Water churns in an angry brown torrent, trees collapse as the banks underneath them vanish in the spray, and roads crumble, asphalt carried downriver as if it were driftwood.
A newly released video captures the destruction from the historic June 13 flood in Yellowstone National Park, as the raging torrent surged across the park. What once were placid mountain waterways are transformed into roaring cascades; sloping riverbanks become sheer cliffs, their sediment carried away by the rushing water.
The video, which was shared online by the National Park Service on July 18, also shows post-flood damage. The Canyon and North Entrance Road, which once hugged the Gardner River, now terminates abruptly in a ragged zig-zag, the river curving into the canyon walls that once supported the roadway. The spot where a patrol cabin once stood is inundated. Footbridges are washed out. Another video that was previously captured by a witness inside the park showed a park service staff housing building washing away.
The damage is the result of what the U.S. Geological Survey termed a "1 in 500-year event." This means that, according to historical river gauge data on the Yellowstone River, there is a 0.2% chance of a flood that extreme each year. (Just because it's a "1 in 500-year" flood doesn't mean that a similar flood can't happen in the next year, or the next — and changing climate can affect these probabilities so that similar extreme weather events become more common.)
At the time of the flood, the region around northern Yellowstone received a summer's worth of precipitation in just three days, according to CNN. This rain fell on mountains that hadn't yet completely thawed, so winter snowmelt combined with the precipitation to create the record-breaking flood. According to the National Weather Service Billings, between 0.8 inches to over 5 inches (2 to 12.7 centimeters) of rain fell, combining with between 2 to 5 inches (5 to 12.7 cm) of snowmelt in the Beartooth and Absaroka mountains of Montana and Wyoming.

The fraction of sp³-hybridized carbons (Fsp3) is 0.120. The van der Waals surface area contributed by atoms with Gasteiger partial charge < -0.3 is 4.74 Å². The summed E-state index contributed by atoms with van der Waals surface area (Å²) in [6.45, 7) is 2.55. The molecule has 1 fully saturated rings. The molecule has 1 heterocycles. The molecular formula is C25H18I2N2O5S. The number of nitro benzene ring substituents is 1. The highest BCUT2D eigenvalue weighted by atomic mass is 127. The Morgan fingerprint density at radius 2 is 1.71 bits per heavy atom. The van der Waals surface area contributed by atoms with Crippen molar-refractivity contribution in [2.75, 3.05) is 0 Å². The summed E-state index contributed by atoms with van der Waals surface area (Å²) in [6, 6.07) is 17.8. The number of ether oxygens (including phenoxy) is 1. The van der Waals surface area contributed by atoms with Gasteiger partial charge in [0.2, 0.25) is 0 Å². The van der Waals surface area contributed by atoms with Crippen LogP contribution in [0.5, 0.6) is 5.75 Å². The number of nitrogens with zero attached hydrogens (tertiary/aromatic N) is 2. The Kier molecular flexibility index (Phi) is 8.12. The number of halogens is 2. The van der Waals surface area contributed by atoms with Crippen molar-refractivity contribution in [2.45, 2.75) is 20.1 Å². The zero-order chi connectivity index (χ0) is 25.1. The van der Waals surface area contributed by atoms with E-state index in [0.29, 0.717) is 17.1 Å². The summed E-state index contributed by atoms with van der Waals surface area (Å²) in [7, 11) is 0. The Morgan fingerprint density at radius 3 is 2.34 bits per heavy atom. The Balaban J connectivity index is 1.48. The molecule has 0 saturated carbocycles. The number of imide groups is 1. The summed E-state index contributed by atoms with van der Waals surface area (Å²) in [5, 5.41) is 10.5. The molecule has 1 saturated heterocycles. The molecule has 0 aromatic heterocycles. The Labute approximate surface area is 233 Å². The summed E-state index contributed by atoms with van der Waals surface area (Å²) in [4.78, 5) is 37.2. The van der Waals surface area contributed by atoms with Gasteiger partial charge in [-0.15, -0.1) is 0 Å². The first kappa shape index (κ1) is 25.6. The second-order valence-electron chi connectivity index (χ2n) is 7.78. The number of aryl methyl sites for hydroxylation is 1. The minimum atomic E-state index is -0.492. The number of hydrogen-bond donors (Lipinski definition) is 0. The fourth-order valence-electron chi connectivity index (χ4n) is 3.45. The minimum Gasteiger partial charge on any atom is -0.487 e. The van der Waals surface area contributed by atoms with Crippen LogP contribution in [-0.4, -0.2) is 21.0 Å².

The park closed in the days immediately after the deluge. Eighty-eight people had to be rescued by helicopter after being cut off from the rest of the park by washed-out roads, according to Fox Weather.
Despite the massive damage, the south and north loops of the park reopened to the public within three weeks. Now, tourist attractions such as Old Faithful are accessible by car from the west, south, and east entrances of the park. The north and northeast entrances remain closed to vehicles, though portions are open to foot and bicycle traffic, according to the National Park Service. The NPS has not released a timeline for when repairs will be completed.
Originally published on Live Science.
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Stephanie Pappas is a contributing writer for Live Science, covering topics ranging from geoscience to archaeology to the human brain and behavior. She was previously a senior writer for Live Science but is now a freelancer based in Denver, Colorado, and regularly contributes to Scientific American and The Monitor, the monthly magazine of the American Psychological Association. Stephanie received a bachelor's degree in psychology from the University of South Carolina and a graduate certificate in science communication from the University of California, Santa Cruz.